Combined application of electrical resistivity tomography and multi-channel analysis of surface waves methods in the tunnel detection: A case study from Kocaeli University Campus Site, Turkey


DURDAĞ D., DRAHOR M. G., Yağlıdere M. S.

Journal of Applied Geophysics, vol.208, 2023 (SCI-Expanded) identifier

  • Publication Type: Article / Article
  • Volume: 208
  • Publication Date: 2023
  • Doi Number: 10.1016/j.jappgeo.2022.104895
  • Journal Name: Journal of Applied Geophysics
  • Journal Indexes: Science Citation Index Expanded (SCI-EXPANDED), Scopus, Academic Search Premier, Aerospace Database, Aquatic Science & Fisheries Abstracts (ASFA), INSPEC
  • Keywords: ERT, MASW, Resistivity, Shear wave velocity, Tunnel
  • Dokuz Eylül University Affiliated: Yes

Abstract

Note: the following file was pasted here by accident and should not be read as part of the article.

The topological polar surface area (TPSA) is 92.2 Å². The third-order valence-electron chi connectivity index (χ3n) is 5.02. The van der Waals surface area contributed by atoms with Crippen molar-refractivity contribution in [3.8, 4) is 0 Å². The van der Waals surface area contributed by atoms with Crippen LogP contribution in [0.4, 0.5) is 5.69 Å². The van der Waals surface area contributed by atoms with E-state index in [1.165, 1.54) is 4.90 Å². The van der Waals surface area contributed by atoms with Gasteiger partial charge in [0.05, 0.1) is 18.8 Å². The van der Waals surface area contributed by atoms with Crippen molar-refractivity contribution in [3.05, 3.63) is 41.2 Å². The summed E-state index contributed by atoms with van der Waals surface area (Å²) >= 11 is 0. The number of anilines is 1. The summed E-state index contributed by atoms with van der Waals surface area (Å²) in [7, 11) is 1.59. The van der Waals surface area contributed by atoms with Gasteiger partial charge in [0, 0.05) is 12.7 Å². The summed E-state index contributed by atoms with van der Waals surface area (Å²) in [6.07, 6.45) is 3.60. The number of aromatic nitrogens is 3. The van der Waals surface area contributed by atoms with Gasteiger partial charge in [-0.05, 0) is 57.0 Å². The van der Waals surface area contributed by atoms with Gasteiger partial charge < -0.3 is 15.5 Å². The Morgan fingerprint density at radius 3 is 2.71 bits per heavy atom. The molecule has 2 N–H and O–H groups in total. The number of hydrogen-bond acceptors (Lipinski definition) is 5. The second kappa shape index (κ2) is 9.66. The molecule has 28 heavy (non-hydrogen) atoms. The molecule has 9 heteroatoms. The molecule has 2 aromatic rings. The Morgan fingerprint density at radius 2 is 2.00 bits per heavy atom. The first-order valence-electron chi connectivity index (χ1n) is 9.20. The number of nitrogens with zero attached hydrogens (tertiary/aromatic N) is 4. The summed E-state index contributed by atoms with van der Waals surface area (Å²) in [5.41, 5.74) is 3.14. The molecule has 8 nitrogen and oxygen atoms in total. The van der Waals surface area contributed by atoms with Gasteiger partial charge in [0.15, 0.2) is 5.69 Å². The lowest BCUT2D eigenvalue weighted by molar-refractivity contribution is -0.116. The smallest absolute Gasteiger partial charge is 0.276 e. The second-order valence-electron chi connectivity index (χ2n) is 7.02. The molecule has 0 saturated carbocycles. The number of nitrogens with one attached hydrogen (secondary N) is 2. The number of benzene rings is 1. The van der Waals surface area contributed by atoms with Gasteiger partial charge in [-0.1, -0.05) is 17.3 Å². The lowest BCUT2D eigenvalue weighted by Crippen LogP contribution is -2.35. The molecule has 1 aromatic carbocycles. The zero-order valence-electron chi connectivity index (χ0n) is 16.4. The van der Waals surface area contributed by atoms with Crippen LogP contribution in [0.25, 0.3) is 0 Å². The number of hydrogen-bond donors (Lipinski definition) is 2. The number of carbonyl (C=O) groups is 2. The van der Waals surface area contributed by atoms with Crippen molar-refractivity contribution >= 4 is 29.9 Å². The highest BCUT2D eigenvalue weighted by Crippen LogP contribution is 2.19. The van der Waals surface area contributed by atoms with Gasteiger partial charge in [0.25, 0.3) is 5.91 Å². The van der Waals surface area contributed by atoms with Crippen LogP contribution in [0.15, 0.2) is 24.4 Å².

© 2022 Elsevier B.V.In this study, two-dimensional electrical resistivity tomography (ERT) and one-dimensional multi-channel surface waves analysis (MASW) methods conducted on the surface were used to examine the location of a creek drainage tunnel constructed for the campus road and its relationship with the surrounding geological units in the Kocaeli University campus site results are presented. As it is known, geophysical studies conducted from the surface are generally applied in terms of feasibility and to determine the geological problems in the route of tunnels before the tunnel construction. Geophysical studies revealing the tunnel and associated underground characteristics in a completed tunnel are very limited. Therefore, this study aims to describe the general character of the tunnel and its surroundings in the subsurface, with measurements made by using surface geophysical methods (ERT and MASW) over the tunnel. In the ERT studies, four different arrays were examined to resolve this problem. These are, respectively; Wenner-alpha, −beta, −gamma and Schlumberger. On the tunnel problem here, a possible model similar to the geological structure dominated by the marl layers in the region was synthetically designed with these arrays. In this study, the effectiveness of all these arrays against the problem was tested. Then, by evaluating the data collected from the field, the appropriate array testing was examined for the real problem. In the context of these studies, the results of the MASW studies conducted between 24 and 46 m of the ERT line were compared with the ERT data to reveal the geological phenomena in the tunnel and its vicinity. The resistivity values (ρ) in the 2D electrical resistivity models obtained from ERT have values of ρ > 80 Ωm in the tunnel section and ρ < 55 Ωm in the materials surrounding the tunnel. The medium-high resistivity values characterize the earthfill layer. In MASW studies, it was revealed that shear wave velocity (Vs) values in the tunnel were lower (<250 m/s) and higher (250 and 500 m/s) in the materials surrounding the tunnel. Deep below the tunnel and in the northeastern part of the field, the ground has relatively higher shear wave velocities (Vs > 400 m/s). Because of the comparison of ERT and MASW results, it was revealed that both methods showed good agreement in terms of tunnel depth and size. While the different sequences used in the ERT study generally provided successful results in identifying the tunnel, different model results were revealed in the surrounding earthfill, weathered and intact marl layers. The MASW results, on the other hand, gave more successful results than expected in determining the location of the tunnel. Because of the comparison of both methods, it has been shown that the use of the ERT and MASW methods together can provide more effective results in examining the location of buried tunnels and their relationship with the surrounding geological units.